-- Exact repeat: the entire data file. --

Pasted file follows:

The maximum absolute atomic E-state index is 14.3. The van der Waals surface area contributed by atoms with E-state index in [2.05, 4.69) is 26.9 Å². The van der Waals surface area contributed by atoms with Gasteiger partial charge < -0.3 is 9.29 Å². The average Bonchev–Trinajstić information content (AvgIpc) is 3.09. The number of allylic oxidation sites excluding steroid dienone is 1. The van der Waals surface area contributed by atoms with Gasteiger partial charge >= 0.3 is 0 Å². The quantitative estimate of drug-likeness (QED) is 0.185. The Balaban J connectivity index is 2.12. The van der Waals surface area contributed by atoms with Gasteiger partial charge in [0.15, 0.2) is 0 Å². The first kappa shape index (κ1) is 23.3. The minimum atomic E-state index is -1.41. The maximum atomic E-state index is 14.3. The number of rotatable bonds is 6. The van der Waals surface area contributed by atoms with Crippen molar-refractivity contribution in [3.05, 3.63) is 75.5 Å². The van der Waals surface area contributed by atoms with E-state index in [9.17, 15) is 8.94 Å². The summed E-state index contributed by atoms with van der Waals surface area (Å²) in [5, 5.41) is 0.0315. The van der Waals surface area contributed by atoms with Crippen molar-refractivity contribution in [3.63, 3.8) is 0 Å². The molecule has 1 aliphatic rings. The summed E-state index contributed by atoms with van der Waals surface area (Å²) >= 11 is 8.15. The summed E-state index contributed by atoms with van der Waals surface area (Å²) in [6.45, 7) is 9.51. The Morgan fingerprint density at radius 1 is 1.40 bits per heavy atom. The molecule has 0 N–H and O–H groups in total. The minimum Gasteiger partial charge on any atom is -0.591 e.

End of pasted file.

The maximum absolute atomic E-state index is 14.3. The van der Waals surface area contributed by atoms with E-state index in [2.05, 4.69) is 26.9 Å². The van der Waals surface area contributed by atoms with Gasteiger partial charge < -0.3 is 9.29 Å². The average Bonchev–Trinajstić information content (AvgIpc) is 3.09. The number of allylic oxidation sites excluding steroid dienone is 1. The van der Waals surface area contributed by atoms with Gasteiger partial charge >= 0.3 is 0 Å². The quantitative estimate of drug-likeness (QED) is 0.185. The Balaban J connectivity index is 2.12. The van der Waals surface area contributed by atoms with Gasteiger partial charge in [0.15, 0.2) is 0 Å². The first kappa shape index (κ1) is 23.3. The minimum atomic E-state index is -1.41. The maximum atomic E-state index is 14.3. The number of rotatable bonds is 6. The van der Waals surface area contributed by atoms with Crippen molar-refractivity contribution in [3.05, 3.63) is 75.5 Å². The van der Waals surface area contributed by atoms with E-state index in [9.17, 15) is 8.94 Å². The summed E-state index contributed by atoms with van der Waals surface area (Å²) in [5, 5.41) is 0.0315. The van der Waals surface area contributed by atoms with Crippen molar-refractivity contribution in [3.63, 3.8) is 0 Å². The molecule has 1 aliphatic rings. The summed E-state index contributed by atoms with van der Waals surface area (Å²) >= 11 is 8.15. The summed E-state index contributed by atoms with van der Waals surface area (Å²) in [6.45, 7) is 9.51. The Morgan fingerprint density at radius 1 is 1.40 bits per heavy atom. The molecule has 0 N–H and O–H groups in total. The minimum Gasteiger partial charge on any atom is -0.591 e.